New reports show 7 of the bigger, multinational climate funds must do more to promote transparency, accountability and integrity
Funds set up to manage the global response to climate change must act now to prevent the abuse of power, bribery and secret deals from disrupting the flow of billions of dollars set aside to address the issue, global anti-corruption coalition Transparency International warned today.
Climate change will challenge countries in every continent in the coming years, bringing floods, droughts and stronger storms. Transparency International analyzed seven multinational funds set up to channel financial support to help countries adapt to or mitigate the impacts of climate change.
All of the funds fall short in the promotion of transparency, integrity and accountability in their processes and procedures. None have a comprehensive, fund-wide zero-tolerance policy for corruption, according to the assessments on what the funds are doing to stop corruption published by Transparency International today. Click here to see the full reports.
Most of the funds had poor policies for penalizing corruption or fraud, with only two funds having passable sanctions procedures.
“The efforts to respond to climate change are being entrusted with far more than tax-payers’ money, they represent the world’s collective effort to respond to the great challenge of our time,” said Ben Elers, Director of Programmes at Transparency International. “If that trust is abused the consequences will be great, not just for the people who suffer the most acutely from climate change, but for all of us.”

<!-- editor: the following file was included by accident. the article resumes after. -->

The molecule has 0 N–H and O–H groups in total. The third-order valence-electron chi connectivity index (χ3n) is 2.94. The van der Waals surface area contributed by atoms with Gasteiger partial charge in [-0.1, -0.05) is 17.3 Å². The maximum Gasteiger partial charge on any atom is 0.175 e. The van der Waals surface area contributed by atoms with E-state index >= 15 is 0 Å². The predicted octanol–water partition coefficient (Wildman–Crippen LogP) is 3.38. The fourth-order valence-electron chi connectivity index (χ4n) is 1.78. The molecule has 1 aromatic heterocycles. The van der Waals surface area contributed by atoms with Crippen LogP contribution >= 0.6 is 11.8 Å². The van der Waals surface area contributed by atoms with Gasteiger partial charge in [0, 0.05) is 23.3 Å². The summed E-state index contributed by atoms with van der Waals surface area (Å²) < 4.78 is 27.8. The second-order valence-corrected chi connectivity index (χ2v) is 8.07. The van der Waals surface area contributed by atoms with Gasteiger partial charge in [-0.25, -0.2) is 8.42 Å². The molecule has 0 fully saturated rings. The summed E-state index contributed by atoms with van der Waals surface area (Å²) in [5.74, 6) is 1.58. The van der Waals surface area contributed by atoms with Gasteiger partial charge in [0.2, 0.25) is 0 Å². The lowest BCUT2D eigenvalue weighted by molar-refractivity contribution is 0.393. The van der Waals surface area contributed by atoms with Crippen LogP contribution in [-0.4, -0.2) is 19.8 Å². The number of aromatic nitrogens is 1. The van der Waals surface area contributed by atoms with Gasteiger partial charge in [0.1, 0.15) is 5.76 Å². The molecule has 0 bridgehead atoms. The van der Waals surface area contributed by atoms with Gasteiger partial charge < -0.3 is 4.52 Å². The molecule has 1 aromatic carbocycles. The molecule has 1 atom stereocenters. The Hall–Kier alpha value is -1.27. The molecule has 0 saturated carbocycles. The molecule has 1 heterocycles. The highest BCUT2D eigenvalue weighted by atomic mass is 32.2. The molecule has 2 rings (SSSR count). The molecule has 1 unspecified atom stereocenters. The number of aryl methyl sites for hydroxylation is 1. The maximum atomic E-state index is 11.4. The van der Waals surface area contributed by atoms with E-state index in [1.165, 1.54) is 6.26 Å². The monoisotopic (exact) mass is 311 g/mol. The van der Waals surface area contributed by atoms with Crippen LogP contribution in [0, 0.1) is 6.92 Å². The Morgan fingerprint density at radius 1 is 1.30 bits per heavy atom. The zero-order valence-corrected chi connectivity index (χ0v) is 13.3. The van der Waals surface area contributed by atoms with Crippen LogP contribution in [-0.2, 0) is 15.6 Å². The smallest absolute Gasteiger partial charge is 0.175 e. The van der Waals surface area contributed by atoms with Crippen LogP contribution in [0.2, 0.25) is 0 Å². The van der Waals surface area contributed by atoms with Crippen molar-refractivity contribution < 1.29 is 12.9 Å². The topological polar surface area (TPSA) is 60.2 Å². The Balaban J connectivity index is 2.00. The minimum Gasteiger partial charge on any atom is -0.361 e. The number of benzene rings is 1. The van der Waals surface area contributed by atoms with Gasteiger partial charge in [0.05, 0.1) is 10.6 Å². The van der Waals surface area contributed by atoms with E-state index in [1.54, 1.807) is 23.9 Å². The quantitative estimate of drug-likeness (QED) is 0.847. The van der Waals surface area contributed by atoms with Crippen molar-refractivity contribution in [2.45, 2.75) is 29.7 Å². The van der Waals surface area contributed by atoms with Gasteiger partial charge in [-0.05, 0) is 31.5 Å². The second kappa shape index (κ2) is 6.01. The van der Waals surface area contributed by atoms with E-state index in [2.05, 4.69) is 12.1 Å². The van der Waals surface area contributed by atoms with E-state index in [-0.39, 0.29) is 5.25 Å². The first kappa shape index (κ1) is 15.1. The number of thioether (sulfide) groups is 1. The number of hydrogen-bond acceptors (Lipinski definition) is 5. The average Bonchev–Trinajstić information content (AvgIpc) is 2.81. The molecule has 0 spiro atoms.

It is estimated that by 2020 more than $100 billion will be spent each year on climate change. It is imperative all of this money reaches the right projects and the right people, especially when one considers that most recipient countries for climate finance have low scores in Transparency International’s Corruption Perceptions Index.
In five detailed assessments, Transparency International examined the anti-corruption practices and internal accountability mechanisms of seven multilateral climate funds: the Adaptation Fund, the two Climate Investment Fund Trust Funds, two of the Global Environment Facility’s funds, the UN-REDD Programme, and the Forest Carbon Partnership Facility.
Despite weaknesses, the funds have made important strides in effective financial reporting and auditing. They all also exhibit relatively high levels of transparency that allow the public to obtain relevant and timely information on their activities and decisions.
By highlighting areas where governance should be improved to reduce corruption risks, the assessments aim to bolster the funds’ ability to deliver on their promise.
Among the main recommendations in the reports:
- Each fund needs to establish a fund-wide, zero-tolerance for corruption policy.
- All of the funds can improve the timeliness and thoroughness of their reporting on activities, better enabling monitoring by civil society.
- The funds need to strengthen the sanction regimes for any staff or partners who engage in corrupt behaviour.
- Funds should establish or bolster internal whistleblowing procedures as well as clarifying the complaints mechanisms which citizens can use to report misconduct or other concerns.
These climate funds are pioneering new approaches to combat climate change in over 100 countries worldwide. While international cooperation and positive intentions are clearly evident, the complex network of funders, government ministries and implementing agencies leaves gaps where fraud and corruption could siphon off funds and divert much-needed resources.
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